The Grapevine Public Library has become the first in the state to become sensory inclusive, city officials report.
The library is the first in Texas to receive official certification through KultureCity on its sensory awareness initiative. Through this program, the library has improved its ability to assist and accommodate guests with sensory needs.
The library became certified via staff training, the provision of sensory bags, and other simple signage and modifications to help create a more accepting and inclusive environment for all visitors.
City officials cited statistics that show one in six individuals have a sensory need in the United States. Sensory needs are a common medical condition in which the brain has trouble receiving and responding to information and common sounds, lights, crowds, and even certain scents may be overwhelming.
One of the major barriers for these individuals is sensitivity to over-stimulation and noise.
“Our objective is to provide a positive experience for all our guests, including those with sensory needs,” Grapevine Public Library Director Ruth Chiego said. “We strive to raise awareness of the needs and challenges faced by individuals with sensory processing disorders by supplying our library team with up-to-date training and by offering resources to our guests.”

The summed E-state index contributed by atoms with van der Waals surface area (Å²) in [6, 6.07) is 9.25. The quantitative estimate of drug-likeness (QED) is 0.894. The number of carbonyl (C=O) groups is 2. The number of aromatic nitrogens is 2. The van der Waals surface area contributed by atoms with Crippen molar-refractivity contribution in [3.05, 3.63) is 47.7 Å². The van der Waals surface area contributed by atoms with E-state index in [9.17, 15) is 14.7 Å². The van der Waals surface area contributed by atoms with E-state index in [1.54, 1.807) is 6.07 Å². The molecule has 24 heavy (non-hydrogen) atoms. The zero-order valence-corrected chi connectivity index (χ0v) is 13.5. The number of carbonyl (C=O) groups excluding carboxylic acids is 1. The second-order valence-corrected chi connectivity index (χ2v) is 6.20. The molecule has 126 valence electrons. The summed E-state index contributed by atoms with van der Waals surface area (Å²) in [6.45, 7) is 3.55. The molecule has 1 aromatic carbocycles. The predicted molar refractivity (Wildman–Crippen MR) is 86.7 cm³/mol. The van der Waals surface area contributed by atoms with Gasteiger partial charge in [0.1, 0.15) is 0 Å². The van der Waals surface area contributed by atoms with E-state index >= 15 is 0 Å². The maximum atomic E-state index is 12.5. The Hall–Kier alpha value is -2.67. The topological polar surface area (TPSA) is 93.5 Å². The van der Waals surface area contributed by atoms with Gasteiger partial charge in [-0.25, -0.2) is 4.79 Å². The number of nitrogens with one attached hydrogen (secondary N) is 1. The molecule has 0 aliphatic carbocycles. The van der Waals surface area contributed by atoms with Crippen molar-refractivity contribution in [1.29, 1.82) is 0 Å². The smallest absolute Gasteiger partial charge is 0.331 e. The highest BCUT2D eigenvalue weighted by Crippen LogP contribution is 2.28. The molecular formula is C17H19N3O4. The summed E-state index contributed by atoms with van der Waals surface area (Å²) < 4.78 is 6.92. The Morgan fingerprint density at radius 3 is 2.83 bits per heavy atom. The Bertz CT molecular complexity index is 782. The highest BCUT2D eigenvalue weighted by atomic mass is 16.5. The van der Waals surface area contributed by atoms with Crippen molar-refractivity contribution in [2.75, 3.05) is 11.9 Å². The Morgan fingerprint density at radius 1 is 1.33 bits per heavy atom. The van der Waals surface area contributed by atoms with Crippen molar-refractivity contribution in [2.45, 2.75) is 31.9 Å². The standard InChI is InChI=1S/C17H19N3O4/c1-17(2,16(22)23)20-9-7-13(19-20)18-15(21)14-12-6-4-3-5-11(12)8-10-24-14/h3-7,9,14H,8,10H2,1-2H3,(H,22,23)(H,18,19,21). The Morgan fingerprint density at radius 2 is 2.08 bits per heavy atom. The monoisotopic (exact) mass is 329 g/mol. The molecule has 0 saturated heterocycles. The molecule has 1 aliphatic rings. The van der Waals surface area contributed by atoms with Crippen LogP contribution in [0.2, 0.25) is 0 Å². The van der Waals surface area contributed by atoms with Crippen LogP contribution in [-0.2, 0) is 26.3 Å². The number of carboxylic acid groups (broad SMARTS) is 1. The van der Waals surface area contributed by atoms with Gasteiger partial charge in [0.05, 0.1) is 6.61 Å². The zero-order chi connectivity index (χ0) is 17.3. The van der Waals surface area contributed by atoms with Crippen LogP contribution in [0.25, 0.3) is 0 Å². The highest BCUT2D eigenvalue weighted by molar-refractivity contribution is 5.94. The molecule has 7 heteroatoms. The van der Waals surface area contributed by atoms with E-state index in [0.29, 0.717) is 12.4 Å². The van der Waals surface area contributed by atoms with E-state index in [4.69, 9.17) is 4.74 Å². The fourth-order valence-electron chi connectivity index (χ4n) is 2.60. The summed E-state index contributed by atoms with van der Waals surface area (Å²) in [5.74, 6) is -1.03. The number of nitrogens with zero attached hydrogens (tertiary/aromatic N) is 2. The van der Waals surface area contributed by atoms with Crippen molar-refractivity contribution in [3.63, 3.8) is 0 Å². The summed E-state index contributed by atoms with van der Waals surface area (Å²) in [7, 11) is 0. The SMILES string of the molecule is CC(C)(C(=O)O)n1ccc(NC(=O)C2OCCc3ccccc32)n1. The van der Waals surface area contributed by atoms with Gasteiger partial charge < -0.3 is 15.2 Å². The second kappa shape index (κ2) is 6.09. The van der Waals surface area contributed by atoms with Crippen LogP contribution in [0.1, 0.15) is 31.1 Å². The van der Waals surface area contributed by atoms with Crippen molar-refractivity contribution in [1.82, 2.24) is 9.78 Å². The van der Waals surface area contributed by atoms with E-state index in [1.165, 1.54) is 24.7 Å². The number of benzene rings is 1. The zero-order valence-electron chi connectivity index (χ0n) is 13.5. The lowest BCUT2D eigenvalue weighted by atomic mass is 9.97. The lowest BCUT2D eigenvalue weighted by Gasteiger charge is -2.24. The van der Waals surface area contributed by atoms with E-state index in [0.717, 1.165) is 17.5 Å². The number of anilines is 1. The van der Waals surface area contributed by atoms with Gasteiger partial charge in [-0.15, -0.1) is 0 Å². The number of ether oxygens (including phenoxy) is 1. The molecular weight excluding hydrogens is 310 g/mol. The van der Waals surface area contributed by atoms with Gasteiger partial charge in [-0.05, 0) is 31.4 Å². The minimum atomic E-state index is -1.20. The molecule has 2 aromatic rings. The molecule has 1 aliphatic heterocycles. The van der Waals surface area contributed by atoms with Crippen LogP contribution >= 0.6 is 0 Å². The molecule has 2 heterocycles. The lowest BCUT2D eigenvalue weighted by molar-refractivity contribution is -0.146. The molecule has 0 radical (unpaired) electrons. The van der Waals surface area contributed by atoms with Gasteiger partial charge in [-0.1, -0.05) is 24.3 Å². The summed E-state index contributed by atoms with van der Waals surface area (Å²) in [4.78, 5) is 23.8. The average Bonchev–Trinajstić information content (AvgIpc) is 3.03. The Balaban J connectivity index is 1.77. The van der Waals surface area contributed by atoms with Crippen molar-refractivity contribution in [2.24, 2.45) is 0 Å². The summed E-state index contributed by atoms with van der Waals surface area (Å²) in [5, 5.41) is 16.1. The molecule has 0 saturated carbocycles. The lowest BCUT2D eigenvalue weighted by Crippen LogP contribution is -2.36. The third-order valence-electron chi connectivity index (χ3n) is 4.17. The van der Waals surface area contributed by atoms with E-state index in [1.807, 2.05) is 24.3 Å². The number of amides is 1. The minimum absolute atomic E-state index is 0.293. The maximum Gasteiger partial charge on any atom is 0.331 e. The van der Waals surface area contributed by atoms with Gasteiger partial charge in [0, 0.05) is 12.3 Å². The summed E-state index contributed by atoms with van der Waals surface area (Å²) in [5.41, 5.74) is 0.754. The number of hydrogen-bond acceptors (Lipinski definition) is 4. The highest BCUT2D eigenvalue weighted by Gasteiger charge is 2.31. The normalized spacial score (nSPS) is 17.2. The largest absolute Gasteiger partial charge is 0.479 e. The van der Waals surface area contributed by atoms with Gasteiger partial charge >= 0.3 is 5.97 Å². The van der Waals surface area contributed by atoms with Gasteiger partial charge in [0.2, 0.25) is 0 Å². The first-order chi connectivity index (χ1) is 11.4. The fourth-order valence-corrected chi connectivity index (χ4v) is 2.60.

Library staff participated in training created by medical professionals on how to recognize library visitors with sensory needs. Individuals with Autism, ADHD, Down syndrome, PTSD, Cerebral palsy and anxiety often experience sensory issues.
Sensory bags filled with items such as noise canceling headphones, fidget toys, and weighted lap pads are also now available at the checkout desk.
“I am incredibly proud of the Grapevine Public Library staff and their efforts in obtaining the certification required to make them the first sensory-inclusive certified library in the state,” Grapevine Mayor William D. Tate said. “Grapevine is proud to be home to an all-inclusive library where everyone is invited to learn, play, create, engage, and grow in a safe environment.”